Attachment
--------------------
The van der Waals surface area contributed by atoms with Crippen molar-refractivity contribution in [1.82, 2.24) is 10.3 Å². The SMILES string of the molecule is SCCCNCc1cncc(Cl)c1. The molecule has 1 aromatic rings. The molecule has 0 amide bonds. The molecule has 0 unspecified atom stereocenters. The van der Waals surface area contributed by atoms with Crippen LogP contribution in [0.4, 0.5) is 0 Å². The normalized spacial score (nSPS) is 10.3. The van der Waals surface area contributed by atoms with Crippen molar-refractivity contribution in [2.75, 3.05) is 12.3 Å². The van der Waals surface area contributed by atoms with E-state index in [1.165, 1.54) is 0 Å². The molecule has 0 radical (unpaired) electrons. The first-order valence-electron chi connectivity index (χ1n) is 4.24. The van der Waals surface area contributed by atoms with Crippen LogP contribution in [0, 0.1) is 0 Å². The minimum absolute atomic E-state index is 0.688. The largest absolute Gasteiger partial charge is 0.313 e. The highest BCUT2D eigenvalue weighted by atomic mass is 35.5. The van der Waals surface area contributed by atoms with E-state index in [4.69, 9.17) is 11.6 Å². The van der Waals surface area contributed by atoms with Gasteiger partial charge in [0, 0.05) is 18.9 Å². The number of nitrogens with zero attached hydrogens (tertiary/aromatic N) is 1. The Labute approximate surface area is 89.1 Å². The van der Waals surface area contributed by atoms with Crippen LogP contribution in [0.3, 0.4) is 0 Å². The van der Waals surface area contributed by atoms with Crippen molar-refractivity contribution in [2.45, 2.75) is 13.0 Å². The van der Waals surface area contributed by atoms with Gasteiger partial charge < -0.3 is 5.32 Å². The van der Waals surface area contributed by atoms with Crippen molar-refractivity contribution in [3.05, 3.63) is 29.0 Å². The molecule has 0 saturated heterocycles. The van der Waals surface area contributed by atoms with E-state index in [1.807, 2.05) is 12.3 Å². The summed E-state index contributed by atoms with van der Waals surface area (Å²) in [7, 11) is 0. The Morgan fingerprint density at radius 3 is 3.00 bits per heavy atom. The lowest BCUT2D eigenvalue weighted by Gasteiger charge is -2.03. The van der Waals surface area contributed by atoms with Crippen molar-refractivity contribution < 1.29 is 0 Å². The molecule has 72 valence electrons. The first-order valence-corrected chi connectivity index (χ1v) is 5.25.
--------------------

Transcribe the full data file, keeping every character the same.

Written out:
The van der Waals surface area contributed by atoms with Crippen molar-refractivity contribution in [1.82, 2.24) is 10.3 Å². The SMILES string of the molecule is SCCCNCc1cncc(Cl)c1. The molecule has 1 aromatic rings. The molecule has 0 amide bonds. The molecule has 0 unspecified atom stereocenters. The van der Waals surface area contributed by atoms with Crippen LogP contribution in [0.4, 0.5) is 0 Å². The normalized spacial score (nSPS) is 10.3. The van der Waals surface area contributed by atoms with Crippen molar-refractivity contribution in [2.75, 3.05) is 12.3 Å². The van der Waals surface area contributed by atoms with E-state index in [1.165, 1.54) is 0 Å². The molecule has 0 radical (unpaired) electrons. The first-order valence-electron chi connectivity index (χ1n) is 4.24. The van der Waals surface area contributed by atoms with Crippen LogP contribution in [0, 0.1) is 0 Å². The minimum absolute atomic E-state index is 0.688. The largest absolute Gasteiger partial charge is 0.313 e. The highest BCUT2D eigenvalue weighted by atomic mass is 35.5. The van der Waals surface area contributed by atoms with E-state index in [4.69, 9.17) is 11.6 Å². The van der Waals surface area contributed by atoms with Gasteiger partial charge in [0, 0.05) is 18.9 Å². The number of nitrogens with zero attached hydrogens (tertiary/aromatic N) is 1. The Labute approximate surface area is 89.1 Å². The van der Waals surface area contributed by atoms with Crippen LogP contribution in [0.3, 0.4) is 0 Å². The van der Waals surface area contributed by atoms with Crippen molar-refractivity contribution in [2.45, 2.75) is 13.0 Å². The van der Waals surface area contributed by atoms with Gasteiger partial charge < -0.3 is 5.32 Å². The van der Waals surface area contributed by atoms with Crippen molar-refractivity contribution in [3.05, 3.63) is 29.0 Å². The molecule has 0 saturated heterocycles. The van der Waals surface area contributed by atoms with E-state index in [1.807, 2.05) is 12.3 Å². The summed E-state index contributed by atoms with van der Waals surface area (Å²) in [7, 11) is 0. The Morgan fingerprint density at radius 3 is 3.00 bits per heavy atom. The lowest BCUT2D eigenvalue weighted by Gasteiger charge is -2.03. The van der Waals surface area contributed by atoms with Crippen molar-refractivity contribution < 1.29 is 0 Å². The molecule has 72 valence electrons. The first-order valence-corrected chi connectivity index (χ1v) is 5.25.